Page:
Stay In the Loop

Brought to you by Open Colleges

How to succeed in your first office job

by Craig Boyle

So, you’ve landed your first role. Well done! That feeling of being hired into your first corporate role is an exciting, and oftentimes a little overwhelming time. You’ll have lots of energy to channel into your new role, and just as many questions. To help you get started and to go in feeling confident, we’ve put together this guide to surviving your first office role!

Office jobs come with their own specific responsibilities, expected behaviours, and codes of practice. To get off to a great start, you need to take all of this into account. This, in turn, helps you to understand how you should act so you can stand out from the crowd in the best possible light. Here are our top tips for succeeding your first office job. Don’t worry, with our help, you’ve got this!

Dress correctly, not smartly

Office dress codes vary considerably from place to place. The formal suit you wear to interview is often not the same sort of style you’ll be wearing in the office. ‘Smart casual’ can mean many different things. A good idea is to call your new boss, HR manager or check your contract for the dress code to get a feel for what to wear. In general, you’re best off dressing smarter than you would for a day out in town but less formally than you would at an event like a wedding.

Some general tips include:

  • Even if your office is a jeans and t-shirt place, don’t wear anything that could be deemed offensive. Slogan t-shirts are often easy to misconstrue.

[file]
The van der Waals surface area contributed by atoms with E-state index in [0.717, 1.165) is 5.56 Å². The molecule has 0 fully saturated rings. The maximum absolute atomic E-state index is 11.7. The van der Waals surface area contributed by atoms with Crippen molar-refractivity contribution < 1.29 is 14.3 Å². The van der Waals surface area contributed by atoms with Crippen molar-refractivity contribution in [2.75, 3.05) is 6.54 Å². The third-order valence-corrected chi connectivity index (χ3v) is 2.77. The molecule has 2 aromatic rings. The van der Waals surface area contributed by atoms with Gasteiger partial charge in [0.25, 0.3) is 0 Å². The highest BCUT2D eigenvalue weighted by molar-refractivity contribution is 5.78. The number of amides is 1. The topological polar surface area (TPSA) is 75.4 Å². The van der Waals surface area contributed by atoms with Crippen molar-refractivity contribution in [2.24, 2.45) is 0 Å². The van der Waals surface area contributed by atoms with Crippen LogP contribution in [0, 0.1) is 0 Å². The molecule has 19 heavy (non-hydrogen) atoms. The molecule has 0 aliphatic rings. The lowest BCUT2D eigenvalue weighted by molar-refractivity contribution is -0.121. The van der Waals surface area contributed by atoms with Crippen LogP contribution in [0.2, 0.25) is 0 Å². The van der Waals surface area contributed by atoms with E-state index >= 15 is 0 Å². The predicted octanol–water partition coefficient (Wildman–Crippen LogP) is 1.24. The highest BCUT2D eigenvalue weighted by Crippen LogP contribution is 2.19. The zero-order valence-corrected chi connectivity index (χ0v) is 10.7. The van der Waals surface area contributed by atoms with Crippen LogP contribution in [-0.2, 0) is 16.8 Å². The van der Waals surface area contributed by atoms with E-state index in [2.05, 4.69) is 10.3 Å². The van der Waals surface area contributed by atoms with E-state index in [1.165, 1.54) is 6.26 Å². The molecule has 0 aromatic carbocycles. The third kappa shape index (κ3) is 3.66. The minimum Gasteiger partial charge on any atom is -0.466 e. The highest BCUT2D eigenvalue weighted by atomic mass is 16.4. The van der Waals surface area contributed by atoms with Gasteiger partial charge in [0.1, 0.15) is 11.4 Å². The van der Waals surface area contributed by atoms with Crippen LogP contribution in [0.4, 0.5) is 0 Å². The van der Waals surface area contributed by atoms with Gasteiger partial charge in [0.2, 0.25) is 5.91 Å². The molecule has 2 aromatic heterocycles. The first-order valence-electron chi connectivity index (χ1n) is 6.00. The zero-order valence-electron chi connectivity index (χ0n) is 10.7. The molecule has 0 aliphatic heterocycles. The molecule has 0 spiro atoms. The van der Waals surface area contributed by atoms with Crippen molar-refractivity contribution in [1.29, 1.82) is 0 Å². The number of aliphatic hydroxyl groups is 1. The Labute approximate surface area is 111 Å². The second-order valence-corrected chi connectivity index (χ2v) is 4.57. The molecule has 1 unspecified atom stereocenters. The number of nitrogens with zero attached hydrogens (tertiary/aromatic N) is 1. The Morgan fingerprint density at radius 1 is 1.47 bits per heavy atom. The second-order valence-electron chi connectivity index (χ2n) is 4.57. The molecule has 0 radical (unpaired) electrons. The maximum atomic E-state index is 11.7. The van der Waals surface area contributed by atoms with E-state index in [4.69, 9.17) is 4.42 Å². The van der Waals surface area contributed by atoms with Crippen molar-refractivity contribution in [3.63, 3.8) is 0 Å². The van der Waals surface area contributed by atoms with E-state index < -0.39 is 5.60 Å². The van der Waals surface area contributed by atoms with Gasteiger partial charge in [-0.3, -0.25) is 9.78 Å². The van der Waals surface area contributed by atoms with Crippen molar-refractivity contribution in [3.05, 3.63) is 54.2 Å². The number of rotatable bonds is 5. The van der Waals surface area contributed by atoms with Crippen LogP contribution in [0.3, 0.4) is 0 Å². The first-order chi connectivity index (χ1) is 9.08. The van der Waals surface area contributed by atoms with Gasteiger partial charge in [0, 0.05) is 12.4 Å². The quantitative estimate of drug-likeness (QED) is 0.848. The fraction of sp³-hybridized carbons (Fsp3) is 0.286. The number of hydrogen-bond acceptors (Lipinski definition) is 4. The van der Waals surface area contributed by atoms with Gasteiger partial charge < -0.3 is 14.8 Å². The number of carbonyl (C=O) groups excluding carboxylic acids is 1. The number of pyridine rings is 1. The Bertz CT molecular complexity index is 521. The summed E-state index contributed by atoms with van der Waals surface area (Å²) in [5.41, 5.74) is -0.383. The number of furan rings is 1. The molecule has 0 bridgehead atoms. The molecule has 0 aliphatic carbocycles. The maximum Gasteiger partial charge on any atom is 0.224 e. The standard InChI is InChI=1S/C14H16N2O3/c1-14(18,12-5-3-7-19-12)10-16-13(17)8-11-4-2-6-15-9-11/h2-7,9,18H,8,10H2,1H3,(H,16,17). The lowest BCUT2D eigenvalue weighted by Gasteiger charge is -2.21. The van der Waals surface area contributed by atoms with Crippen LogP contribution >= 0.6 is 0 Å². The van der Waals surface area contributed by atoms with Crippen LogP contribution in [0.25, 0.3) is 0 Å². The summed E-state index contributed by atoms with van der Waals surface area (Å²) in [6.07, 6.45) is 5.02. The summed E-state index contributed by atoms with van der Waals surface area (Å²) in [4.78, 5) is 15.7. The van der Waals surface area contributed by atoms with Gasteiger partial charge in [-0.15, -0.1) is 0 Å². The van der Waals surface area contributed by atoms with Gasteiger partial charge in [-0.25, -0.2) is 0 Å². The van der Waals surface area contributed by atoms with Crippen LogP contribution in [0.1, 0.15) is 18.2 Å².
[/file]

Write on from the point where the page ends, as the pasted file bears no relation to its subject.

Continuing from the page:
• Avoid sports shirts, which are overly casual in any setting.
  • If in doubt, neutral tones such as grey, black, blue and white are good options.
  • Even if the office is formal, wearing a full suit and tie or a dress with suit jacket may be overdressing. It’s always best to establish exactly what level of dress is appropriate – although overdressing is often better than underdressing in your first few days.
  • Observe the dress code when at the premises for an interview.

Reliability is key

A simple, effective and time-honoured way to get ahead at work is to simply show up on time each day. This may sound simple, but just this simple action alone will make a big difference. Show your seniors that you can be reliable, and they’ll begin to trust you with more responsibility. When you are set tasks, do your best to carry them out quickly and don’t let them fall by the wayside.

Take notes the old-fashioned way

While new young workers are generally adept at most forms of technology, and could easily use tools such as Evernote, often it’s better to tick to physical notes to help you stay organised. In meetings, jot down general notes and outline actions for yourself. Create a basic to-do list to refer to every day, which will allow you to stay on top of your tasks.

Prepare a toolkit

Sitting at a desk for 8 hours a day can be draining. If you prepare ahead, you can make things a little easier by packing things that make your day easier – such as healthy snacks, first aid supplies and practical items such as deodorant, earphones etc. You can also prepare lunches in advance to save on the cost of buying lunch out.

Work hard, but take breaks